For a while it looked like Benigni was going to be the next big thing. He appeared on talk shows, carrying on with wild antics, while the more serious press hailed him as an artistic genius. The world was open to him, and he cashed in his chips to make a long gestating passion project, a live action adaptation of Pinocchio that he had tried, and failed, to get off the ground with Federico Fellini attached as director. Benigni wanted to play the puppet himself, and while that seemed like a bad idea, how could you say no to the guy who just struck gold with a Holocaust Comedy?
Pinocchio opens on a swarm of CGI rats as the music swells warm and whimsical and a narrator tells us, “‘Once upon a time there was a king’, our viewers will say. No kids. In this tale there is a place where animals can speak, a child can look like a grown up, and very often grown-ups can act like children.” This confusing, strangely accusatory narration sets the tone for what will follow. I see you’re watching Pinocchio, probably think it’s about some king. No, idiot! It’s about talking animals, more precisely one talking animal who shows up for two sentences in the middle of the movie and is voiced by Queen Latifah. Also Rob plays a kid in this, so brace yourself.
We pan up to see that the swarm of rats, squeaking and squealing like they’re in B-roll from Willard, are pulling a fancy Cinderella carriage. The carriage stops and the Blue Fairy steps out, played by Braschi, now more familiar to American audiences as Benigni’s partner in Life is Beautiful. Benigni clearly loves his wife. His camera lingers over her constantly. The entire cast of characters are constantly, vocally, enraptured by her beauty. It is very uncomfortable.
This scene, like most of the scenes in this movie, meanders on for a while without much of a point. It feels as though it is building to some kind of joke, but the joke never comes. This scene also gives us our first look at the dubbing, which is noticeably bad as the voice actors race through their dialogue trying to fit into the slim window of screentime, or draw out their sentences with an unintended gravitas as the Italians blither on and on mutely.
The dubbing was apparently a last-minute addition by Miramax after a critics screening of the subtitled Italian version went poorly. I’m slightly suspicious of this story since the target audience for this movie seems like children who are too young to read, but on the other hand the voice cast is a veritable who’s who of actors who were available on a weekend’s notice in November of 2002. The all-star celebrity voice cast is something that works in animation but is distracting in live action. With the exception of a few actors like Queen Lattifia or Regis Philbin, everyone here falls into a very frustrating sort of familiarity. Who is that? You ask with every line. But it’s impossible to place when the voices are coming out of unfamiliar heads.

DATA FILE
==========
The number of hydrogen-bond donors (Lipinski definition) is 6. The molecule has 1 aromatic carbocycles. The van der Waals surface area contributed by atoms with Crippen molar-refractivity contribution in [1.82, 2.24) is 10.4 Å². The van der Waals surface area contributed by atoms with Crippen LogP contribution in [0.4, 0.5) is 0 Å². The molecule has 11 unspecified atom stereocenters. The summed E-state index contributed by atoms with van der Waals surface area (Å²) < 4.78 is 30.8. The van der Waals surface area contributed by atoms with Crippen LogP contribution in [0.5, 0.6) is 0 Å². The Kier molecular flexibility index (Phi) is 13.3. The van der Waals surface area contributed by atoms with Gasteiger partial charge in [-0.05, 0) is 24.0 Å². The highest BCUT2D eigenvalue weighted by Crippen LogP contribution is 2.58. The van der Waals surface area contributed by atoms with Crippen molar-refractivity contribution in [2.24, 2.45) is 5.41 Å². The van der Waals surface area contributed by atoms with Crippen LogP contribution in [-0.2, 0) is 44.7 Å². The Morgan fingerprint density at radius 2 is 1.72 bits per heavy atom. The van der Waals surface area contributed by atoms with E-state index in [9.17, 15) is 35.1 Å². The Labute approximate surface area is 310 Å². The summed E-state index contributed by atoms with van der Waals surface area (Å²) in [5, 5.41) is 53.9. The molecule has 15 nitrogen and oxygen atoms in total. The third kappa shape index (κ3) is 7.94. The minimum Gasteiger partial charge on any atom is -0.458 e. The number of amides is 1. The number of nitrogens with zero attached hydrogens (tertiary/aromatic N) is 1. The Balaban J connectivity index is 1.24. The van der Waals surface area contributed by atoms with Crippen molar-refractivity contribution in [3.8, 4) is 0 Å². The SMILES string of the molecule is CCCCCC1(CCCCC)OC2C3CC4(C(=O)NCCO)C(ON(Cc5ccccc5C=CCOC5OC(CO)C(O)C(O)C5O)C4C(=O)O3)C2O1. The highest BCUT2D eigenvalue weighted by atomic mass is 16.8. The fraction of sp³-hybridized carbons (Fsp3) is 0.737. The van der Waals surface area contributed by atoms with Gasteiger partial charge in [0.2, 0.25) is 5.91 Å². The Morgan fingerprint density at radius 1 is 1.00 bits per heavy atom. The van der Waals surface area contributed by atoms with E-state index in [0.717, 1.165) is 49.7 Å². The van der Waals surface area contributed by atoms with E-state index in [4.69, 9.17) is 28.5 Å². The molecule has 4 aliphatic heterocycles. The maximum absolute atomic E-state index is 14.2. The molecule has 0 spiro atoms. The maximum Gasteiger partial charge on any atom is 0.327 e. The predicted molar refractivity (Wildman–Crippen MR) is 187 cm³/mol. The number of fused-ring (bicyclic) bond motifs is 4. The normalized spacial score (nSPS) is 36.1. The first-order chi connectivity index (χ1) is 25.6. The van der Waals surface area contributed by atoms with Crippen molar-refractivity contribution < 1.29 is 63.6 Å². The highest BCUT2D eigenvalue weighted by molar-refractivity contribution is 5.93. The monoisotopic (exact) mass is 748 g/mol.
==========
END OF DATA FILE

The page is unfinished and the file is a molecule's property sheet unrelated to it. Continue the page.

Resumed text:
Pinocchio himself gets the worst of it. First there is the problem that we know what Roberto Benigni sounds like, so his voice is doubly unnatural. I have no idea why he wasn’t brought in to do his own dubbing, considering that this entire project is far more about Roberto Benigni than it is about Pinocchio. But beyond that, this must be the single worst voice performance in cinema history. Breckin Meyer (Road Trip, Rat Race) does the voice, and although he was 28 at the time, does his best to sound like a child. It’s shrill, whinny, and every single moment that Pinocchio is on or near screen (which is damn near every moment) Meyer is blubbering and crying. It is a non-stop wall of noise that covers nearly every moment of the film. If this wasn’t bad enough (and it very much was bad enough), Benigni’s performance is broad, smug, and self-pleased and he films it as though he were filming a beloved comedic icon taking on a beloved iconic role in the capstone of an iconic career. The mix between these two approaches to the character was enough for me to spend most of the movie rooting for termites or brushfires.